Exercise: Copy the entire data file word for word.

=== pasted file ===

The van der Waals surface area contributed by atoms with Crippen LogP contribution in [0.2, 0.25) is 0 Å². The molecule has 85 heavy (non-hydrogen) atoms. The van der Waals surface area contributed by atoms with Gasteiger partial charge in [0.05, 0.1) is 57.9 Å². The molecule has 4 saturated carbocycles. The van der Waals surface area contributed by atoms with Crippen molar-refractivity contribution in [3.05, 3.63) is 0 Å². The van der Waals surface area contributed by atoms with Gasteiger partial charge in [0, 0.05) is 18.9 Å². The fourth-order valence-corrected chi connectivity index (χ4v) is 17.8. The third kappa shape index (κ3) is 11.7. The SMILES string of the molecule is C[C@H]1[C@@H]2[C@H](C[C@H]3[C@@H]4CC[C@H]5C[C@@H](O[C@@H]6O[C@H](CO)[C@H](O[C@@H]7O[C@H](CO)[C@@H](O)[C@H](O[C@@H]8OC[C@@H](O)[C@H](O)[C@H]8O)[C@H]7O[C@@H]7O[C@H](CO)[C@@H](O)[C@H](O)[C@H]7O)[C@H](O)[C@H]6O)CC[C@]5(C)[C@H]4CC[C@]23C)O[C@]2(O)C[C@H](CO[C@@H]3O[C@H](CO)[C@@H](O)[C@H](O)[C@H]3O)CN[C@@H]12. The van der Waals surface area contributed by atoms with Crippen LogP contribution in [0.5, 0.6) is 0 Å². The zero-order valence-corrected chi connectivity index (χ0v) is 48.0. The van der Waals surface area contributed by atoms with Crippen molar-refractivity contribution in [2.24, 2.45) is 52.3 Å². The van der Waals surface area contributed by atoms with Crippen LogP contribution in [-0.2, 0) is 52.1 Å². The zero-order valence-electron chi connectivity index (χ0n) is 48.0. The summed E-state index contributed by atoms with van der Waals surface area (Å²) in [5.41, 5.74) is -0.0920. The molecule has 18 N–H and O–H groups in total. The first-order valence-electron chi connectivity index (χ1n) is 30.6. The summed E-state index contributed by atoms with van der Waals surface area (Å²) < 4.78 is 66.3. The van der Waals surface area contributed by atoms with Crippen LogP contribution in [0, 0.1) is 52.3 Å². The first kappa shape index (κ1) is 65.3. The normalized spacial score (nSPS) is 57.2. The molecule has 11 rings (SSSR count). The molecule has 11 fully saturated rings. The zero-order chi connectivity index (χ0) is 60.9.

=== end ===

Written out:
The van der Waals surface area contributed by atoms with Crippen LogP contribution in [0.2, 0.25) is 0 Å². The molecule has 85 heavy (non-hydrogen) atoms. The van der Waals surface area contributed by atoms with Gasteiger partial charge in [0.05, 0.1) is 57.9 Å². The molecule has 4 saturated carbocycles. The van der Waals surface area contributed by atoms with Crippen molar-refractivity contribution in [3.05, 3.63) is 0 Å². The van der Waals surface area contributed by atoms with Gasteiger partial charge in [0, 0.05) is 18.9 Å². The fourth-order valence-corrected chi connectivity index (χ4v) is 17.8. The third kappa shape index (κ3) is 11.7. The SMILES string of the molecule is C[C@H]1[C@@H]2[C@H](C[C@H]3[C@@H]4CC[C@H]5C[C@@H](O[C@@H]6O[C@H](CO)[C@H](O[C@@H]7O[C@H](CO)[C@@H](O)[C@H](O[C@@H]8OC[C@@H](O)[C@H](O)[C@H]8O)[C@H]7O[C@@H]7O[C@H](CO)[C@@H](O)[C@H](O)[C@H]7O)[C@H](O)[C@H]6O)CC[C@]5(C)[C@H]4CC[C@]23C)O[C@]2(O)C[C@H](CO[C@@H]3O[C@H](CO)[C@@H](O)[C@H](O)[C@H]3O)CN[C@@H]12. The van der Waals surface area contributed by atoms with Crippen LogP contribution in [0.5, 0.6) is 0 Å². The zero-order valence-corrected chi connectivity index (χ0v) is 48.0. The van der Waals surface area contributed by atoms with Crippen molar-refractivity contribution in [2.24, 2.45) is 52.3 Å². The van der Waals surface area contributed by atoms with Crippen LogP contribution in [-0.2, 0) is 52.1 Å². The zero-order valence-electron chi connectivity index (χ0n) is 48.0. The summed E-state index contributed by atoms with van der Waals surface area (Å²) in [5.41, 5.74) is -0.0920. The molecule has 18 N–H and O–H groups in total. The first-order valence-electron chi connectivity index (χ1n) is 30.6. The summed E-state index contributed by atoms with van der Waals surface area (Å²) < 4.78 is 66.3. The van der Waals surface area contributed by atoms with Crippen LogP contribution in [0, 0.1) is 52.3 Å². The first kappa shape index (κ1) is 65.3. The normalized spacial score (nSPS) is 57.2. The molecule has 11 rings (SSSR count). The molecule has 11 fully saturated rings. The zero-order chi connectivity index (χ0) is 60.9.